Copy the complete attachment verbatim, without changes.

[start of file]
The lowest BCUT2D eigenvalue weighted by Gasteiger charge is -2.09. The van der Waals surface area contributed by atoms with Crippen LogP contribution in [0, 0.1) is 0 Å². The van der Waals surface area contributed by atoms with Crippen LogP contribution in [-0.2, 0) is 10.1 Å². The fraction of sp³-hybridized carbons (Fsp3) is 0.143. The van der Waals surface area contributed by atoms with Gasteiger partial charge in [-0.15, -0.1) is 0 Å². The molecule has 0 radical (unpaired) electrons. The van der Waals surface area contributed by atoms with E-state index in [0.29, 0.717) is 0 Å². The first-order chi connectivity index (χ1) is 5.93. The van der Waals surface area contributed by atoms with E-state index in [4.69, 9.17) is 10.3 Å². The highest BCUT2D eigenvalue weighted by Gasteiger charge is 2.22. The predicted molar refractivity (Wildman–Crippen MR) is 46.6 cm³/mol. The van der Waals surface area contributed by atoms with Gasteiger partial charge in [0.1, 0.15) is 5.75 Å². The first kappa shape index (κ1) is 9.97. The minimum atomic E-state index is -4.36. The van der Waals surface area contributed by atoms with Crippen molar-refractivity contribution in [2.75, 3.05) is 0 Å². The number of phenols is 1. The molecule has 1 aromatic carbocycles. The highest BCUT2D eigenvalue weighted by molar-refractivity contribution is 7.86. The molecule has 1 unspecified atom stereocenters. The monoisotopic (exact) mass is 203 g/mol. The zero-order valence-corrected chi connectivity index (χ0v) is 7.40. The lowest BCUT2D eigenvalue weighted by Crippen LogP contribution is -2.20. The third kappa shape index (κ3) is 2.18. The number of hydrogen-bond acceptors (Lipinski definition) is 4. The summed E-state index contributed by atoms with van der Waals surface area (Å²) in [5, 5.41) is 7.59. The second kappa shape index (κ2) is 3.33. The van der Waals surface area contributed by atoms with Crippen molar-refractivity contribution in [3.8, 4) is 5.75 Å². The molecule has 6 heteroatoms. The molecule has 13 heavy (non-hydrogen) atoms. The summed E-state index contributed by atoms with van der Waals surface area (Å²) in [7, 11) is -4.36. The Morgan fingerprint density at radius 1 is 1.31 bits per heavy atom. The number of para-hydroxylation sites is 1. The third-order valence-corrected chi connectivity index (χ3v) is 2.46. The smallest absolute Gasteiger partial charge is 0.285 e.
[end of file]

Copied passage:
The lowest BCUT2D eigenvalue weighted by Gasteiger charge is -2.09. The van der Waals surface area contributed by atoms with Crippen LogP contribution in [0, 0.1) is 0 Å². The van der Waals surface area contributed by atoms with Crippen LogP contribution in [-0.2, 0) is 10.1 Å². The fraction of sp³-hybridized carbons (Fsp3) is 0.143. The van der Waals surface area contributed by atoms with Gasteiger partial charge in [-0.15, -0.1) is 0 Å². The molecule has 0 radical (unpaired) electrons. The van der Waals surface area contributed by atoms with E-state index in [0.29, 0.717) is 0 Å². The first-order chi connectivity index (χ1) is 5.93. The van der Waals surface area contributed by atoms with E-state index in [4.69, 9.17) is 10.3 Å². The highest BCUT2D eigenvalue weighted by Gasteiger charge is 2.22. The predicted molar refractivity (Wildman–Crippen MR) is 46.6 cm³/mol. The van der Waals surface area contributed by atoms with Gasteiger partial charge in [0.1, 0.15) is 5.75 Å². The first kappa shape index (κ1) is 9.97. The minimum atomic E-state index is -4.36. The van der Waals surface area contributed by atoms with Crippen molar-refractivity contribution in [2.75, 3.05) is 0 Å². The number of phenols is 1. The molecule has 1 aromatic carbocycles. The highest BCUT2D eigenvalue weighted by molar-refractivity contribution is 7.86. The molecule has 1 unspecified atom stereocenters. The monoisotopic (exact) mass is 203 g/mol. The zero-order valence-corrected chi connectivity index (χ0v) is 7.40. The lowest BCUT2D eigenvalue weighted by Crippen LogP contribution is -2.20. The third kappa shape index (κ3) is 2.18. The number of hydrogen-bond acceptors (Lipinski definition) is 4. The summed E-state index contributed by atoms with van der Waals surface area (Å²) in [5, 5.41) is 7.59. The second kappa shape index (κ2) is 3.33. The van der Waals surface area contributed by atoms with Crippen molar-refractivity contribution in [3.8, 4) is 5.75 Å². The molecule has 6 heteroatoms. The molecule has 13 heavy (non-hydrogen) atoms. The summed E-state index contributed by atoms with van der Waals surface area (Å²) in [7, 11) is -4.36. The Morgan fingerprint density at radius 1 is 1.31 bits per heavy atom. The number of para-hydroxylation sites is 1. The third-order valence-corrected chi connectivity index (χ3v) is 2.46. The smallest absolute Gasteiger partial charge is 0.285 e.